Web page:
4. Stay Present

It can be hard to live in the moment when you are constantly worrying about the problems going on in the world. With the constant bombardment of Tweets, Instagram, and Facebook posts, achieving this sense of calm is becoming more difficult. Gardening offers an escape to all of that.


Working on your plants keeps your mind focused on the task in hand (such as digging, pruning, or weeding), instead of on the more significant global issues facing the world today. The single act of staying present has a long, long list of benefits in and of itself, including:


  • Relationship satisfaction
  • Less emotional reactivity
  • Better Sleep
  • Improve attention span


5. Soak in the Sun for Some Vitamin D

Exposing your skin to the sun has an extensive list of benefits of its own. The most important effect is the increased production of Vitamin D. Unfortunately, as of 2018, a shocking 42% of Americans reported they are deficient in Vitamin D . This is surprising since all your body needs is a measly 10-15 minutes a day out in the sunshine! With such a short amount of time in the sun, you get all these benefits:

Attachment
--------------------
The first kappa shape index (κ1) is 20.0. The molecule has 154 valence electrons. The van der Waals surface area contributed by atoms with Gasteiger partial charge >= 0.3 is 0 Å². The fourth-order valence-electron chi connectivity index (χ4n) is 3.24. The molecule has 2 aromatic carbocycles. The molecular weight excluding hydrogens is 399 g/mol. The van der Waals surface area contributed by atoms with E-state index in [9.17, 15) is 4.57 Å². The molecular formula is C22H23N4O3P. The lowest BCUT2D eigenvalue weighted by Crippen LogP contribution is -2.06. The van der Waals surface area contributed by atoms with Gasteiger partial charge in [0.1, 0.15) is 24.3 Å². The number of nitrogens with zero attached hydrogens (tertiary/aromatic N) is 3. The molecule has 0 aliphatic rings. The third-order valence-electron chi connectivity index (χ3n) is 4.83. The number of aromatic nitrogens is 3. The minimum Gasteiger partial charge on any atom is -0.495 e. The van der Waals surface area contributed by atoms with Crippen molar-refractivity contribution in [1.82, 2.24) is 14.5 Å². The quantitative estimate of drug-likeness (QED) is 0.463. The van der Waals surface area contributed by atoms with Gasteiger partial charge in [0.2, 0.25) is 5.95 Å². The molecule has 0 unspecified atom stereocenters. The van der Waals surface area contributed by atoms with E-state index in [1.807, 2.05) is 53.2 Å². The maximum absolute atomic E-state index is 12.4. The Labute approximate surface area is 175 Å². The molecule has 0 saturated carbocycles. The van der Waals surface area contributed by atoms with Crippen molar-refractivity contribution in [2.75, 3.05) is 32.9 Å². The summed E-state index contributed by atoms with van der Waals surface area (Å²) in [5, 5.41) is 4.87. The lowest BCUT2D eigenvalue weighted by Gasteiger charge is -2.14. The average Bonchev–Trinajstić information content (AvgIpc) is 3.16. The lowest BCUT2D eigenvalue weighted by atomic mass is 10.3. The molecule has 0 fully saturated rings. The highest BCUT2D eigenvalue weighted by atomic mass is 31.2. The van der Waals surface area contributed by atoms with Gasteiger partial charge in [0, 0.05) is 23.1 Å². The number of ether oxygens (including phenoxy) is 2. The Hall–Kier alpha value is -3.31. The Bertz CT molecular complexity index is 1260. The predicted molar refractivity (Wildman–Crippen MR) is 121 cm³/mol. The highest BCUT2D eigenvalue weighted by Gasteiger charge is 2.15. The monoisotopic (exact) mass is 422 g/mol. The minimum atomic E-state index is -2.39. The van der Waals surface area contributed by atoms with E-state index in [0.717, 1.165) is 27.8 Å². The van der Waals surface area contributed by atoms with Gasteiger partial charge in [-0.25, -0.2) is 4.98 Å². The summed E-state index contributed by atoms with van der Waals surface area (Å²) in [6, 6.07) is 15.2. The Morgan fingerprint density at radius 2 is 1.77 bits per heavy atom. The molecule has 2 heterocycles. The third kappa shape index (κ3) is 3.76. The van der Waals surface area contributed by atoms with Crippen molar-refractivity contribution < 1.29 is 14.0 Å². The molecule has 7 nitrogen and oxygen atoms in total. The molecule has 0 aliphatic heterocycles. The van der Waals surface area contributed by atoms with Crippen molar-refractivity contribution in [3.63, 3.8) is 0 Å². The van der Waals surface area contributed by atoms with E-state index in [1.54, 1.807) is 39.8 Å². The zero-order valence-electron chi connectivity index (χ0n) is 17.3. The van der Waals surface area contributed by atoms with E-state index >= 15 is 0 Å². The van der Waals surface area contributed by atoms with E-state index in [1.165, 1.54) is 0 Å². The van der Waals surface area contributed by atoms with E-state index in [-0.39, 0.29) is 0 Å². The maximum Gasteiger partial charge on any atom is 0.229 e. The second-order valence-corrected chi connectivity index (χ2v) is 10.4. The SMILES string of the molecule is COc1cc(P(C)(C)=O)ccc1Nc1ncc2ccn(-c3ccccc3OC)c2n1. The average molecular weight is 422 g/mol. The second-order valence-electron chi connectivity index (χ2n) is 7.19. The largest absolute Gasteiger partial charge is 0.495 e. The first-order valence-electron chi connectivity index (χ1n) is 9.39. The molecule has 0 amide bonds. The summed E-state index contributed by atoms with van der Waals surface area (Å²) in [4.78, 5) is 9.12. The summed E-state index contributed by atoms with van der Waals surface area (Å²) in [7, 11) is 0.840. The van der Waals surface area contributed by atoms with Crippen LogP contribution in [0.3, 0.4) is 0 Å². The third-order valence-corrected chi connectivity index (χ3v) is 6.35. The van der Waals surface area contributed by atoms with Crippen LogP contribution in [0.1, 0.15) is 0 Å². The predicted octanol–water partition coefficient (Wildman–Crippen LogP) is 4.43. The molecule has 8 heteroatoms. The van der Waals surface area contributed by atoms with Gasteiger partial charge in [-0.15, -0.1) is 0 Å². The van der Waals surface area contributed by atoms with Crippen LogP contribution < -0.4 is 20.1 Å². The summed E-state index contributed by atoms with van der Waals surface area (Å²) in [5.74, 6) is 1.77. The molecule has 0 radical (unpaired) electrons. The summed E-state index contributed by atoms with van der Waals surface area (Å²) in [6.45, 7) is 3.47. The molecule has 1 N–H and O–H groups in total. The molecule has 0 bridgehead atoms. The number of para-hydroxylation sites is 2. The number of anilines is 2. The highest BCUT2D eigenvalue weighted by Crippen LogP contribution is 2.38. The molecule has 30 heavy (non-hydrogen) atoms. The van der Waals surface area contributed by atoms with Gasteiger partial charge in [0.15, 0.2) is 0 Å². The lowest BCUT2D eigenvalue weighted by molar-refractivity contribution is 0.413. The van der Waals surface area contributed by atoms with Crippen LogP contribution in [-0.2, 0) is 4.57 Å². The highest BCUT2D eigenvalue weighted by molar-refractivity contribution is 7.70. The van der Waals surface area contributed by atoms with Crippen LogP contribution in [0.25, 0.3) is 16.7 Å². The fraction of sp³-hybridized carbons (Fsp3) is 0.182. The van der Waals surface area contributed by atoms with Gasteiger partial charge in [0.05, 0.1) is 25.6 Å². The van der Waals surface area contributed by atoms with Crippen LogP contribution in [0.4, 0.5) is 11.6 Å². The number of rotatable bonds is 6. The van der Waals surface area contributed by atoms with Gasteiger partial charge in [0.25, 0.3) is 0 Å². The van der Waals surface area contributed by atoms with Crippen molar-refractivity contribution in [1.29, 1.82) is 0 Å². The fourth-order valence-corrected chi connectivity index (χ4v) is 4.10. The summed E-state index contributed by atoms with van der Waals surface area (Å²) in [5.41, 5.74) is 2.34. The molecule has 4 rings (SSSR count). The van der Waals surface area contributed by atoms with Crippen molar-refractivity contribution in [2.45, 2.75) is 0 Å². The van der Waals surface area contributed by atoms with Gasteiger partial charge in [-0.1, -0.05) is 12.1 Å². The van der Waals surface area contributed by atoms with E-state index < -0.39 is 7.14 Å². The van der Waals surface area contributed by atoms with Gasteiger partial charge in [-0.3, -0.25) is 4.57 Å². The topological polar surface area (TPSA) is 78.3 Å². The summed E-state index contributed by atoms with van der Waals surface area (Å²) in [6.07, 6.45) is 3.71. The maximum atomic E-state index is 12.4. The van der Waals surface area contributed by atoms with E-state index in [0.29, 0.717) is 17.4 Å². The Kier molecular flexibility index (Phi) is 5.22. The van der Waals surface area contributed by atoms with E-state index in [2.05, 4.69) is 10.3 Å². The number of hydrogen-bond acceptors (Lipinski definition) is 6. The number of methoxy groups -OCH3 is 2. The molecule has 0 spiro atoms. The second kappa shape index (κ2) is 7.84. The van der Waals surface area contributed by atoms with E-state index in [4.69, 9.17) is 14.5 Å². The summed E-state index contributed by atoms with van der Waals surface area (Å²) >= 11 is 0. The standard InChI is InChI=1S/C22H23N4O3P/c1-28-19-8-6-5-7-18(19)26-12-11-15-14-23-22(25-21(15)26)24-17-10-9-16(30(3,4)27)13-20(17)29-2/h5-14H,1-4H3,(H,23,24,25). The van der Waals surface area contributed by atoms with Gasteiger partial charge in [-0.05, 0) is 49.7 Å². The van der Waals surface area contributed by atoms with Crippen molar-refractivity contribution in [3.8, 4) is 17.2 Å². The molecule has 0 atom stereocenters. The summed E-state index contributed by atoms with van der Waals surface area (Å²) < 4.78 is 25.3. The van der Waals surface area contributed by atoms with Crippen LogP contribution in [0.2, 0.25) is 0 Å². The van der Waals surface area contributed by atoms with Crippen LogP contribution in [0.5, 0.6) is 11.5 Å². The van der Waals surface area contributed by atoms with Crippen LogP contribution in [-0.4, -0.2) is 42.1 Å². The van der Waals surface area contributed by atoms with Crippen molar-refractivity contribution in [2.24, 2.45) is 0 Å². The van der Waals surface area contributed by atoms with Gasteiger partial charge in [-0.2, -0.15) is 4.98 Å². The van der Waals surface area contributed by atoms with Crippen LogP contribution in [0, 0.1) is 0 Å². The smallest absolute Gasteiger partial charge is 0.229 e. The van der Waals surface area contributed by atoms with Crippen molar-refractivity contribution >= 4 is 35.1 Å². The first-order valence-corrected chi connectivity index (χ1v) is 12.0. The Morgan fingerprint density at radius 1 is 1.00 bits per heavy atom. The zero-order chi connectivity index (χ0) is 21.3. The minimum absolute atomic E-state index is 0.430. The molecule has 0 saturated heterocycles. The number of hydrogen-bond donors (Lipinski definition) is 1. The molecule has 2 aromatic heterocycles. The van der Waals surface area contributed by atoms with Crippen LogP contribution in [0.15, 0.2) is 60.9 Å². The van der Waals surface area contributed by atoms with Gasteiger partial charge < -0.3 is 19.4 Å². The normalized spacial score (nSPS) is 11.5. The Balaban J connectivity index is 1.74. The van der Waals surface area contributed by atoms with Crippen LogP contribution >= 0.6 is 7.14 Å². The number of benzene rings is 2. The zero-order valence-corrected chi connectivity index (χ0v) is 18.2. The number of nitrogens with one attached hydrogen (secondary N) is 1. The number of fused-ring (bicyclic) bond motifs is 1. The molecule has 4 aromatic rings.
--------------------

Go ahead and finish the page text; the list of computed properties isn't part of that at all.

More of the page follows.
Vitamin D helps:

  • Lower your blood pressure
  • Protect against inflammation
  • Improves brain function


Low Levels of Vitamin D may lead to:

  • Heart disease
  • Prostate cancer
  • Dementia
  • Fatigue
  • Mood Swings
  • Depression


6. Find a Sense of Purpose 

One unique quality gardening offers is a more profound sense of purpose in your life. You are no longer living to wake up every morning, but you have something to look after, nurture, and grow to its full potential. Almost immediately after you begin your gardening journey, you will see results that are sure to fill you with a sense of pride and accomplishment. These emotions spark feel-good hormones, such as dopamine and serotonin, in your brain.